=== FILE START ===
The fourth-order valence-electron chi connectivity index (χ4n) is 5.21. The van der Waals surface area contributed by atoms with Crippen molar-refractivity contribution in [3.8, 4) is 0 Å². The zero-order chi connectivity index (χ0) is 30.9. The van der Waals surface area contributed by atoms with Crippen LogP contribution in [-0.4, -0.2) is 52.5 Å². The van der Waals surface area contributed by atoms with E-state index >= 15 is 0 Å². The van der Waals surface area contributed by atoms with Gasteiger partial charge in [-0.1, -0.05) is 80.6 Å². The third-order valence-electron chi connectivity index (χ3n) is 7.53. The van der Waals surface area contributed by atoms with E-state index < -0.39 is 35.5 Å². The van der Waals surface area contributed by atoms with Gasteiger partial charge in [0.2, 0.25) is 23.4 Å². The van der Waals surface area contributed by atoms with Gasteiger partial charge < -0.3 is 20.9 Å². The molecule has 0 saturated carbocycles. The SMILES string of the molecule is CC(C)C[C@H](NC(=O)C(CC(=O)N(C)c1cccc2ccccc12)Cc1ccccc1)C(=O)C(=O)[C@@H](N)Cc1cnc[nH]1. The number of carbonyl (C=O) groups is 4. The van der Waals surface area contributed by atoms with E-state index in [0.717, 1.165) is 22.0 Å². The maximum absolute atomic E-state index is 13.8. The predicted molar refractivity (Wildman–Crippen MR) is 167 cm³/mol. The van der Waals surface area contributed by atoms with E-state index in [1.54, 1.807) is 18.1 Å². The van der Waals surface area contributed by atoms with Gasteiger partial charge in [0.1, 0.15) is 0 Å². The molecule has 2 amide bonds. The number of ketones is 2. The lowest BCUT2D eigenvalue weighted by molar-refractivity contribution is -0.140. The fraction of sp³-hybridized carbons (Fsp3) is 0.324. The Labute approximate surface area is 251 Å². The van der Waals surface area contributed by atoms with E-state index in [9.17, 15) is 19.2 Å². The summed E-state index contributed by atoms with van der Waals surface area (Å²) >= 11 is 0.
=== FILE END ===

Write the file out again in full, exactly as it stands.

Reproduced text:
The fourth-order valence-electron chi connectivity index (χ4n) is 5.21. The van der Waals surface area contributed by atoms with Crippen molar-refractivity contribution in [3.8, 4) is 0 Å². The zero-order chi connectivity index (χ0) is 30.9. The van der Waals surface area contributed by atoms with Crippen LogP contribution in [-0.4, -0.2) is 52.5 Å². The van der Waals surface area contributed by atoms with E-state index >= 15 is 0 Å². The van der Waals surface area contributed by atoms with Gasteiger partial charge in [-0.1, -0.05) is 80.6 Å². The third-order valence-electron chi connectivity index (χ3n) is 7.53. The van der Waals surface area contributed by atoms with E-state index < -0.39 is 35.5 Å². The van der Waals surface area contributed by atoms with Gasteiger partial charge in [0.2, 0.25) is 23.4 Å². The van der Waals surface area contributed by atoms with Gasteiger partial charge < -0.3 is 20.9 Å². The molecule has 0 saturated carbocycles. The SMILES string of the molecule is CC(C)C[C@H](NC(=O)C(CC(=O)N(C)c1cccc2ccccc12)Cc1ccccc1)C(=O)C(=O)[C@@H](N)Cc1cnc[nH]1. The number of carbonyl (C=O) groups is 4. The van der Waals surface area contributed by atoms with E-state index in [0.717, 1.165) is 22.0 Å². The maximum absolute atomic E-state index is 13.8. The predicted molar refractivity (Wildman–Crippen MR) is 167 cm³/mol. The van der Waals surface area contributed by atoms with E-state index in [1.54, 1.807) is 18.1 Å². The van der Waals surface area contributed by atoms with Gasteiger partial charge in [0.1, 0.15) is 0 Å². The molecule has 2 amide bonds. The number of ketones is 2. The lowest BCUT2D eigenvalue weighted by molar-refractivity contribution is -0.140. The fraction of sp³-hybridized carbons (Fsp3) is 0.324. The Labute approximate surface area is 251 Å². The van der Waals surface area contributed by atoms with E-state index in [9.17, 15) is 19.2 Å². The summed E-state index contributed by atoms with van der Waals surface area (Å²) >= 11 is 0.